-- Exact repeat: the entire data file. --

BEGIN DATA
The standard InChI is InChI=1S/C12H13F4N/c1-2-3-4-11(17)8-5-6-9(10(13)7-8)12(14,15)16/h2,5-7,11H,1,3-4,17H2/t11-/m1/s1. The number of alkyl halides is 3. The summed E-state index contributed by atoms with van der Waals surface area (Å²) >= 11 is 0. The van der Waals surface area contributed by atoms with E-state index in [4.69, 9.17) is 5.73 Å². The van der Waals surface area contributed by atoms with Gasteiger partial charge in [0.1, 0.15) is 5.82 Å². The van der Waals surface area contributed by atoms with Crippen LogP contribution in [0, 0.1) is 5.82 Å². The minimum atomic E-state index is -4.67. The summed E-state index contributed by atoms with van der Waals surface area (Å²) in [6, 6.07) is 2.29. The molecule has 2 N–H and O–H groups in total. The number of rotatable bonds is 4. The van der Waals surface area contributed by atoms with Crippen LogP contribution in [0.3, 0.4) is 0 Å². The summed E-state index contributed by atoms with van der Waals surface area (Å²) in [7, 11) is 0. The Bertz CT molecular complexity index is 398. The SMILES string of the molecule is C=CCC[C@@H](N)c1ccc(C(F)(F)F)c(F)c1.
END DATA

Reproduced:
The standard InChI is InChI=1S/C12H13F4N/c1-2-3-4-11(17)8-5-6-9(10(13)7-8)12(14,15)16/h2,5-7,11H,1,3-4,17H2/t11-/m1/s1. The number of alkyl halides is 3. The summed E-state index contributed by atoms with van der Waals surface area (Å²) >= 11 is 0. The van der Waals surface area contributed by atoms with E-state index in [4.69, 9.17) is 5.73 Å². The van der Waals surface area contributed by atoms with Gasteiger partial charge in [0.1, 0.15) is 5.82 Å². The van der Waals surface area contributed by atoms with Crippen LogP contribution in [0, 0.1) is 5.82 Å². The minimum atomic E-state index is -4.67. The summed E-state index contributed by atoms with van der Waals surface area (Å²) in [6, 6.07) is 2.29. The molecule has 2 N–H and O–H groups in total. The number of rotatable bonds is 4. The van der Waals surface area contributed by atoms with Crippen LogP contribution in [0.3, 0.4) is 0 Å². The summed E-state index contributed by atoms with van der Waals surface area (Å²) in [7, 11) is 0. The Bertz CT molecular complexity index is 398. The SMILES string of the molecule is C=CCC[C@@H](N)c1ccc(C(F)(F)F)c(F)c1.